Loconomics x Co-Everything: Modeling an Online Marketplace for Co-ops & Freelancers

This last week we’ve come up with a title for our project. We’ve decided to call it “Loconomics x Co-Everything: Modeling an Online Marketplace for Co-ops and Freelancers. And, although there are two sides to our prototype (co-op and freelancer), this one photo best represents both sides of our project (as their respective profile pages are almost identical).

Screen Shot 2016-05-04 at 2.17.53 PM

Loconomics is an up and coming service-providing website and app co-founded by our extended client for this class, Joshua Danielson. This platform is similar to TaskRabbit, in which users can search for freelancers through the apps and alternatively freelancers can set up a profile and list their services to be hired.

Though it only exists as a prototype right now, Co-Everything is a single platform or reference list meant to help develop a network of cooperatives, local businesses, and future clientele in the Boston area. We aim to develop this platform to connect co-ops, local businesses, and freelancers with not only each other but with a consumer base as well. With our new excitement for the project at hand, we began focusing on creating a functional business model canvas for it.

Thus, we decided to combine our motivations behind Co-Everything to the current Loconomics platform by attempting to aid Loconomics in their beta stage. This collaboration includes testing the Loconomics prototype and finding ways they can improve based upon user feedback. By testing hypotheses through user testing and interviews and even building our own prototypes that serve similar functions, we hope to advance the effort connecting co-ops and clients through an online marketplace.

Co-ops need help connecting to other co-ops, connecting to clientele, advertising their services, and formalizing their transactions. On the other hand, consumers need help finding providers that match their values. This web platform will fulfill these needs and target towards consumers who are looking for specific services and those who want to support co-ops, local businesses, or freelancers. In addition to growing their consumer base, co-ops can benefit by finding other co-ops and freelancers.

The final version of the prototype ( http://ix8i2j.axshare.com/) has been updated with changes based on user feedback gathered at the DiscoTech. During this testing session we were able to see what may have not been as intuitive as we had thought as well as gather suggestions for how to improve it. A consistent issue we saw amongst almost every user was that they did not know that they had to switch tabs in the “Sign Up” pop-up in order to sign up as a co-op, freelancer, or client.  In order to remedy this mix up, Kai edited the prototype by changing and darkening the labeled tab fonts and bolding them upon selection to make these differences more prominent. In addition to this, upon opening the “Sign Up” page, the selected automatically tab was “Client” which was located all the way to the right, but we assumed since people read from left to right, that it may be more intuitive to have the far left tab to be the default selection.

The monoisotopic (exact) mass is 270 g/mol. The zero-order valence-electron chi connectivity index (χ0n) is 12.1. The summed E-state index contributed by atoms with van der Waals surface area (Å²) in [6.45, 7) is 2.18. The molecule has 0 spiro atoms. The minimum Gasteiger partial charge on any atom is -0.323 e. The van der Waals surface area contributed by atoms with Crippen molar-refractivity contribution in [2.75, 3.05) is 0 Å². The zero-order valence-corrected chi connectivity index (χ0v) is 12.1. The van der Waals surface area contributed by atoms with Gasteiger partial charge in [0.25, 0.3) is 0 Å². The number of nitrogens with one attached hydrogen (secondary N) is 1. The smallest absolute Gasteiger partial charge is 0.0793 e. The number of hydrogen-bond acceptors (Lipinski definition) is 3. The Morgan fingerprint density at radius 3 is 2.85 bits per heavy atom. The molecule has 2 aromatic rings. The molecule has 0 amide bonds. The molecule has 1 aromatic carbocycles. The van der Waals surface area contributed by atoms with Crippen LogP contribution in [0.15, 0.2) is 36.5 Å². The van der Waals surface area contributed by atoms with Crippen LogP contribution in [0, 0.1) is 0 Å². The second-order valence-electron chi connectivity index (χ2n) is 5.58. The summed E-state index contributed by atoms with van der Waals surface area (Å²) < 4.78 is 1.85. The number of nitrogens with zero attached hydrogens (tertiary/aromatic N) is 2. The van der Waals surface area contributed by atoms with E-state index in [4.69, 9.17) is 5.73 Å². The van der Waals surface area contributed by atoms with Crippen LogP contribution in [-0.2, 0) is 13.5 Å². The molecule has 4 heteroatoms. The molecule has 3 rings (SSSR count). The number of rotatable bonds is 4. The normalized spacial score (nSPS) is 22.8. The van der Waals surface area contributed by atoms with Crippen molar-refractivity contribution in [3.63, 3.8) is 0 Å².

Before

After

In addition to this, another complaint we had with our prototype is that we should indicate which fields are required and which are optional during the profile creation stage in the setup process. We fixed this by adding the classic red stars next to required fields.

Another issue was with the “add service” field during setup and the “+” button which is intended to add the service and price of service to your listed services on your profile. We fixed this by making the hint text inside the “add service” textbox to “type to add service.” We also made this hint text a lighter font color to show that it is a field to be filled. Lastly, we added tooltips to the “type to add service” textbox, the “$/hr” textbox, and the “+” button. There was also some confusion when it came to the “add-on” option for services on a user’s service list, so there is now a tooltip for that as well.

In addition to these areas of confusion, users also had suggestions for additional features in the prototype. For example, a user said he’d like it if, when clicking on a message in the inbox, a pop-up would appear where the co-op or freelancer could message the client back. Following along this idea, we decided that the freelancer or co-op accept an inquiry and message back the client (but only after accepting the request). After accepting, the co-op or freelancer can see the client’s address and additional notes about the service request so that there is no breach of privacy and a client isn’t sharing their personal information with those they have not hired.

Our last major edit was adding a feature where you can schedule to add a booking by clicking directly on a date on the calendar on the scheduling page. This feature is located on the date “Friday, April 15” on the calendar.

Overall, there were a lot of great suggestions and this user testing proved to be essential to improving our prototype for Loconomics.

Link to our final presentation: http://bit.ly/co-everything-codesign-slides

Link to our Case Study: http://bit.ly/loconomicsXcoeverything-casestudy

 

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